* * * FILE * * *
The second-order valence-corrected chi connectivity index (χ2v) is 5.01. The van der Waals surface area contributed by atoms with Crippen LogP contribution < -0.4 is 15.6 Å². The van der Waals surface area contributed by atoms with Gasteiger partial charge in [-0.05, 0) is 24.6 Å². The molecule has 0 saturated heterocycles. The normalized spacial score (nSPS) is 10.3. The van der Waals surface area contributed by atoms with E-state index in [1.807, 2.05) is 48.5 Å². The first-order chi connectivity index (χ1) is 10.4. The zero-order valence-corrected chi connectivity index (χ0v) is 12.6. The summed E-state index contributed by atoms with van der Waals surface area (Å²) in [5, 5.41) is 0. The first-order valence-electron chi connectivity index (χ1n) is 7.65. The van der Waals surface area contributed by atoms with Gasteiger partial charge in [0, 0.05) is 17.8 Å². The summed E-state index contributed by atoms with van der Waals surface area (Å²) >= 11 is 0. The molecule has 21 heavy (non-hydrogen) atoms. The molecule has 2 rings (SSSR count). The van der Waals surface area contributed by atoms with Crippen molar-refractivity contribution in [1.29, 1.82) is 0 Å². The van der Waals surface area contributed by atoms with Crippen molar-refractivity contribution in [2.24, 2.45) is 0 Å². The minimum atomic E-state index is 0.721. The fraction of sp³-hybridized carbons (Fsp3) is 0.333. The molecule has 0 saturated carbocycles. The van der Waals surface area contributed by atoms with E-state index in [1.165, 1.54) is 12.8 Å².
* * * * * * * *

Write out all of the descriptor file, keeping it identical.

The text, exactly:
The second-order valence-corrected chi connectivity index (χ2v) is 5.01. The van der Waals surface area contributed by atoms with Crippen LogP contribution < -0.4 is 15.6 Å². The van der Waals surface area contributed by atoms with Gasteiger partial charge in [-0.05, 0) is 24.6 Å². The molecule has 0 saturated heterocycles. The normalized spacial score (nSPS) is 10.3. The van der Waals surface area contributed by atoms with E-state index in [1.807, 2.05) is 48.5 Å². The first-order chi connectivity index (χ1) is 10.4. The zero-order valence-corrected chi connectivity index (χ0v) is 12.6. The summed E-state index contributed by atoms with van der Waals surface area (Å²) in [5, 5.41) is 0. The first-order valence-electron chi connectivity index (χ1n) is 7.65. The van der Waals surface area contributed by atoms with Gasteiger partial charge in [0, 0.05) is 17.8 Å². The summed E-state index contributed by atoms with van der Waals surface area (Å²) >= 11 is 0. The molecule has 21 heavy (non-hydrogen) atoms. The molecule has 2 rings (SSSR count). The van der Waals surface area contributed by atoms with Crippen molar-refractivity contribution in [1.29, 1.82) is 0 Å². The van der Waals surface area contributed by atoms with Crippen molar-refractivity contribution in [2.24, 2.45) is 0 Å². The minimum atomic E-state index is 0.721. The fraction of sp³-hybridized carbons (Fsp3) is 0.333. The molecule has 0 saturated carbocycles. The van der Waals surface area contributed by atoms with E-state index in [1.165, 1.54) is 12.8 Å².